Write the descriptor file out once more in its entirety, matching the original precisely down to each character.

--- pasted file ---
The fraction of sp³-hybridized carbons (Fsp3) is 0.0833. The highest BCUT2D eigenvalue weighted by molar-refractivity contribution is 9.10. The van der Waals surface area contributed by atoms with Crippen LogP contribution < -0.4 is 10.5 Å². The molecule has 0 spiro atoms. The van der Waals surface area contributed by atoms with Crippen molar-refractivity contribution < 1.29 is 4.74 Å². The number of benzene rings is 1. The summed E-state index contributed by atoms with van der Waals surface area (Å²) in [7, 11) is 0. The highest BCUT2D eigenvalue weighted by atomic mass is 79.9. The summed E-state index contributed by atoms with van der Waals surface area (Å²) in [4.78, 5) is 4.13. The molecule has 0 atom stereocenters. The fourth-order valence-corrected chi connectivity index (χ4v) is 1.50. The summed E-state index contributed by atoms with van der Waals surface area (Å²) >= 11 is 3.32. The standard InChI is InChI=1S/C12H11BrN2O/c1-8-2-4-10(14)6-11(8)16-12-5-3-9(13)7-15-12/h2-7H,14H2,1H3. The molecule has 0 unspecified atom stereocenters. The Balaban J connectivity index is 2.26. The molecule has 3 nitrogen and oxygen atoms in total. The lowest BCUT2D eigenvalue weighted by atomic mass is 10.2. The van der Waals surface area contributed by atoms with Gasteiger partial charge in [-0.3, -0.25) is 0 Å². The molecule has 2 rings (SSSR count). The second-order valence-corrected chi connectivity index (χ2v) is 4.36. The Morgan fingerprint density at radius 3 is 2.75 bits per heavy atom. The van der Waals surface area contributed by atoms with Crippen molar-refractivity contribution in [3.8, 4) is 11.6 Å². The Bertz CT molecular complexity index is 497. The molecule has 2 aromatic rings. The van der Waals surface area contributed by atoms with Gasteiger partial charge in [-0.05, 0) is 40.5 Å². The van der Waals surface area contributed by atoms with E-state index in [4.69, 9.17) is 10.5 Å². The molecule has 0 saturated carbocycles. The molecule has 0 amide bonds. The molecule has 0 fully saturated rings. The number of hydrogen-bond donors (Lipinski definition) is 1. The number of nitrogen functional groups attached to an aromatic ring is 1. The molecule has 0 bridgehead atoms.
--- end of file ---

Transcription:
The fraction of sp³-hybridized carbons (Fsp3) is 0.0833. The highest BCUT2D eigenvalue weighted by molar-refractivity contribution is 9.10. The van der Waals surface area contributed by atoms with Crippen LogP contribution < -0.4 is 10.5 Å². The molecule has 0 spiro atoms. The van der Waals surface area contributed by atoms with Crippen molar-refractivity contribution < 1.29 is 4.74 Å². The number of benzene rings is 1. The summed E-state index contributed by atoms with van der Waals surface area (Å²) in [7, 11) is 0. The highest BCUT2D eigenvalue weighted by atomic mass is 79.9. The summed E-state index contributed by atoms with van der Waals surface area (Å²) in [4.78, 5) is 4.13. The molecule has 0 atom stereocenters. The fourth-order valence-corrected chi connectivity index (χ4v) is 1.50. The summed E-state index contributed by atoms with van der Waals surface area (Å²) >= 11 is 3.32. The standard InChI is InChI=1S/C12H11BrN2O/c1-8-2-4-10(14)6-11(8)16-12-5-3-9(13)7-15-12/h2-7H,14H2,1H3. The molecule has 0 unspecified atom stereocenters. The Balaban J connectivity index is 2.26. The molecule has 3 nitrogen and oxygen atoms in total. The lowest BCUT2D eigenvalue weighted by atomic mass is 10.2. The van der Waals surface area contributed by atoms with Gasteiger partial charge in [-0.3, -0.25) is 0 Å². The molecule has 2 rings (SSSR count). The second-order valence-corrected chi connectivity index (χ2v) is 4.36. The Morgan fingerprint density at radius 3 is 2.75 bits per heavy atom. The van der Waals surface area contributed by atoms with Crippen molar-refractivity contribution in [3.8, 4) is 11.6 Å². The Bertz CT molecular complexity index is 497. The molecule has 2 aromatic rings. The van der Waals surface area contributed by atoms with Gasteiger partial charge in [-0.05, 0) is 40.5 Å². The van der Waals surface area contributed by atoms with E-state index in [4.69, 9.17) is 10.5 Å². The molecule has 0 saturated carbocycles. The molecule has 0 amide bonds. The molecule has 0 fully saturated rings. The number of hydrogen-bond donors (Lipinski definition) is 1. The number of nitrogen functional groups attached to an aromatic ring is 1. The molecule has 0 bridgehead atoms.